A Friend of the Blog was kind enough to send me the PLAYBOY pilot by Chad Hodge. The series is Imagine/Fox TV's/NBC's answer to MAD MEN, complete with cigarettes and sexism.
Interesting to note that Hodge breaks three important "rules":
a. He casts the show. Characters are introduced with movie actors in mind, actors who will obviously not be cast in the show, but are there just for type, e.g. "a ditzy Amanda Seyfried."
b. He puts music in the show. We've got a character singing "Chicago," and we've got Ike and Tina Turner singing some of their hits.
c. In the Act Five act out, he explains, in the action, who someone important really was.
(a) is generally deprecated as a crutch. If you say "Amanda Seyfried," then you aren't forced to write a character with her brand of slightly disturbing vulnerability. Also, you aren't going to get Amanda Seyfried.
(b) is generally a no-no because everyone may not have the same reaction to a given song. And the music can't really "play" on the page the way it does on the screen. And what if you can't get the rights?
(c) is generally considered cheating. Sure, you can write "she realizes it was Ziggy all along" in the blacks, but how does anyone act that? You can act emotion, but how do you act information? A more accurate description of what's going on her face would be "as she realizes something shocking" or "putting two and two together, with horror."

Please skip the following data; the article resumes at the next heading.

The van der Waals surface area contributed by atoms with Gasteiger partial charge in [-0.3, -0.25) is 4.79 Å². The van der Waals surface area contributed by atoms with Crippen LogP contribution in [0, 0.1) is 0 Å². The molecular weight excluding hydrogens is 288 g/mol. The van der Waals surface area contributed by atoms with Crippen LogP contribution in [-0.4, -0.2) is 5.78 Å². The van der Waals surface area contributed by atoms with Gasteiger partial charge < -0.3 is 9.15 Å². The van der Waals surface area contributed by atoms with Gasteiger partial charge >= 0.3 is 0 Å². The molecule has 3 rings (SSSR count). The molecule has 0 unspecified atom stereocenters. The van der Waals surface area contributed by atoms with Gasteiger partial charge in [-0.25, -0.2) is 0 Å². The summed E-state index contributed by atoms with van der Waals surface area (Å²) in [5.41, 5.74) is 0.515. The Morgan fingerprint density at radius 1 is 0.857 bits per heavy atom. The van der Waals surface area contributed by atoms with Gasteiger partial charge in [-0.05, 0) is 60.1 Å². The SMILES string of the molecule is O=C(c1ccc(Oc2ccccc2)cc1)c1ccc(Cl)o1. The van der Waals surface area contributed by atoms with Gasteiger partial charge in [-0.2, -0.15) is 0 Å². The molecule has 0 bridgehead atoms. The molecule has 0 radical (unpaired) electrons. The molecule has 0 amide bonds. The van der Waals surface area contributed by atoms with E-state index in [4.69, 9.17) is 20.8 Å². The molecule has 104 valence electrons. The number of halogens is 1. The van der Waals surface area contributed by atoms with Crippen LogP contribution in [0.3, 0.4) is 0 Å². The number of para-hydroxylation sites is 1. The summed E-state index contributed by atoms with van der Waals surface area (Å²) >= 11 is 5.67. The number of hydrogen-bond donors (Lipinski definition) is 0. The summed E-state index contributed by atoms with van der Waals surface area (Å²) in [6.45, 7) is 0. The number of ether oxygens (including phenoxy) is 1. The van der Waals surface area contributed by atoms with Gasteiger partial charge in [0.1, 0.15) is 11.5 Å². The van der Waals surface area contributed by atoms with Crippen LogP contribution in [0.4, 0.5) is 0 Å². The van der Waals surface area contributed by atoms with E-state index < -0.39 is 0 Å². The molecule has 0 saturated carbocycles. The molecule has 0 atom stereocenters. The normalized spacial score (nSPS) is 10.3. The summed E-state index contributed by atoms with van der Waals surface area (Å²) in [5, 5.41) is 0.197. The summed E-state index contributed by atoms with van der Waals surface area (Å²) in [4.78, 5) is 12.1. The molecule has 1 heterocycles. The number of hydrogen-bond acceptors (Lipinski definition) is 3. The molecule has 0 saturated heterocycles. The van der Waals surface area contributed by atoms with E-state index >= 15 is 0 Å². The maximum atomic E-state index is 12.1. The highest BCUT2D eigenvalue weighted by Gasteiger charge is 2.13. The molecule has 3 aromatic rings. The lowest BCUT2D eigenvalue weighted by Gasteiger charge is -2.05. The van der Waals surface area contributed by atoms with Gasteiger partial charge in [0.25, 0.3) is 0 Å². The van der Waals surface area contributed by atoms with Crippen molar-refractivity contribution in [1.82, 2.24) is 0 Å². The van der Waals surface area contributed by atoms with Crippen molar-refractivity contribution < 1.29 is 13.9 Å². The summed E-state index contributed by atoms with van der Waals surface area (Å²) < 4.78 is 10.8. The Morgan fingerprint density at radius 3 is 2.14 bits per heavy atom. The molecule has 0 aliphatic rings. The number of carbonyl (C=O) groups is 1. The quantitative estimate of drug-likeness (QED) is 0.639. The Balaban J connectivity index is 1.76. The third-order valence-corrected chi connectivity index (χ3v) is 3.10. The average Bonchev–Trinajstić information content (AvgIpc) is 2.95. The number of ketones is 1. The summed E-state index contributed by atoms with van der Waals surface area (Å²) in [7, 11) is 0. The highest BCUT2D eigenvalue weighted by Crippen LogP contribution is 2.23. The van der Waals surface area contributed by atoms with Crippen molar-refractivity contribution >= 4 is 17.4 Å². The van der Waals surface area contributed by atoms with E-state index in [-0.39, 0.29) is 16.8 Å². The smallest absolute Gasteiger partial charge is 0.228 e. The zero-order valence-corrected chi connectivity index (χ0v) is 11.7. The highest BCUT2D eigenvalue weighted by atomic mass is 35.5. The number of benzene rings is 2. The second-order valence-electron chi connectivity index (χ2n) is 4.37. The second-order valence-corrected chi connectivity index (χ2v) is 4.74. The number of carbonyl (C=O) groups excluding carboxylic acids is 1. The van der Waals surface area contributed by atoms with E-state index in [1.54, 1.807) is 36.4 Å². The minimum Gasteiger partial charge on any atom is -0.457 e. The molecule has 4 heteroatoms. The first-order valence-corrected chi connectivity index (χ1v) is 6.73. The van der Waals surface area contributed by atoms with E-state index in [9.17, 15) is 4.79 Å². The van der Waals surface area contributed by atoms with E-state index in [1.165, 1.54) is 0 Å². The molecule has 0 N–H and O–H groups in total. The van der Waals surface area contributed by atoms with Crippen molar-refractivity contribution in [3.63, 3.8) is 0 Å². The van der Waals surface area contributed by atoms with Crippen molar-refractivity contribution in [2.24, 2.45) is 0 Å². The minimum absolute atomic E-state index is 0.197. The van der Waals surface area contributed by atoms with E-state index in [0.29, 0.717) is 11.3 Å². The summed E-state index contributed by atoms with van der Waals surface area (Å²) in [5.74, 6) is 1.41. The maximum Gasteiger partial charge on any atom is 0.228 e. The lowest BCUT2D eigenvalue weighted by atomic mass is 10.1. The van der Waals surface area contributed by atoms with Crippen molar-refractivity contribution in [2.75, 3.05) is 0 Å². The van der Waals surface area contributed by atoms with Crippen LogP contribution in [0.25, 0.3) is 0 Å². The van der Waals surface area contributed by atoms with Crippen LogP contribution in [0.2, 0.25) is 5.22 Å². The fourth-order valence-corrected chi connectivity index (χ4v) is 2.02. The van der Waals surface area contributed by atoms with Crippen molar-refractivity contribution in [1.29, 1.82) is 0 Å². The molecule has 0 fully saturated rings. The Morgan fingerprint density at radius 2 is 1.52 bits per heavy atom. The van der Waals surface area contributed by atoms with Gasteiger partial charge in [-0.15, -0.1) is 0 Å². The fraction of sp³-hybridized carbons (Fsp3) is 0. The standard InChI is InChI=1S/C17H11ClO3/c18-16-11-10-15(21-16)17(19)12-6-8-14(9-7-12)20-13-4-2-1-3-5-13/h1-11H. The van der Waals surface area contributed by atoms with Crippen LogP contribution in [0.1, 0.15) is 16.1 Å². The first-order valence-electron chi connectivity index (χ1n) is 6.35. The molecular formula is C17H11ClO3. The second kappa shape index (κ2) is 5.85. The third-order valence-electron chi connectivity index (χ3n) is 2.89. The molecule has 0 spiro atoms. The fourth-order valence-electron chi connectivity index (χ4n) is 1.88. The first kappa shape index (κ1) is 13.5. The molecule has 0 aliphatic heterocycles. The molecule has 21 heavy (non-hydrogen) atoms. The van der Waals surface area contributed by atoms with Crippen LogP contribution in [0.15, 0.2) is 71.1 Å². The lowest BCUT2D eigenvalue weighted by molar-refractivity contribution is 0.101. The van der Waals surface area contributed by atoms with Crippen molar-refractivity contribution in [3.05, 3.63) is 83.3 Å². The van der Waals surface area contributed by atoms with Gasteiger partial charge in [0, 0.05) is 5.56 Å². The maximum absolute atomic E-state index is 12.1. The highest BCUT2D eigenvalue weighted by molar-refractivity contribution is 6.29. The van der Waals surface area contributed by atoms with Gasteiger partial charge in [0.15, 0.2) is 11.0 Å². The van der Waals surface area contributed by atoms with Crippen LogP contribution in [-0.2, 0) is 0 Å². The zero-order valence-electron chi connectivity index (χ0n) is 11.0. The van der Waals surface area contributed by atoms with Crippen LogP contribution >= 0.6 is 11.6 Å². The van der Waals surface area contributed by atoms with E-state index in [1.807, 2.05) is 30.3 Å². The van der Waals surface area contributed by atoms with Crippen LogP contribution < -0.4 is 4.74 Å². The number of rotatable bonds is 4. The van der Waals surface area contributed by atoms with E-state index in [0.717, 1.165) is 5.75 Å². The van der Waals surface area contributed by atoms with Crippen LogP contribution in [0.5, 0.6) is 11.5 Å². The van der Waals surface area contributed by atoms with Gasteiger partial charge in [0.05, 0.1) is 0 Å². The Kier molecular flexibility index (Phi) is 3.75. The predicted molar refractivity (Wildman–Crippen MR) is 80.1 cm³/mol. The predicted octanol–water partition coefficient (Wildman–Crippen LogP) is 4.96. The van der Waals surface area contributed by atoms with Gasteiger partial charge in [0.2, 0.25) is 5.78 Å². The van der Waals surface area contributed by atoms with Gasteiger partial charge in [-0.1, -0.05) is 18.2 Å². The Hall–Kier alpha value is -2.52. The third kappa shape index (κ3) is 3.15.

So does that mean the rules are off? Well, "There are no rules, but you break them at your peril." Chad Hodge obviously believes he can get away with them. Can you, if you're not a showrunner working with Brian Grazer? I don't know.
I think it does mean, though, follow the rules until you need to break them. Hodge did not want to put the realization at the end of Act 5 in the dialog, because the character would never, conceivably, say it to anyone. And, arguably, if the scene is shot properly, the information will get through to the audience.
It also means that, hell, if you can get away with it, go for it. J. J. Abrams doses his scripts heavily with f-bombs, obviously feeling it pumps up the energy. If that's "you," maybe try it, and see if you get away with it.
The show, interesting, is quite daring for prime time. It's period. It's serial. It shows us another world. It has a style. It's intelligent. No one solves crimes. I can imagine watching this. I am very far from being "the audience," but NBC is apparently hoping that intelligent scripted drama will pull it out of the rut
it has dug itself into through cost-cutting and reality series.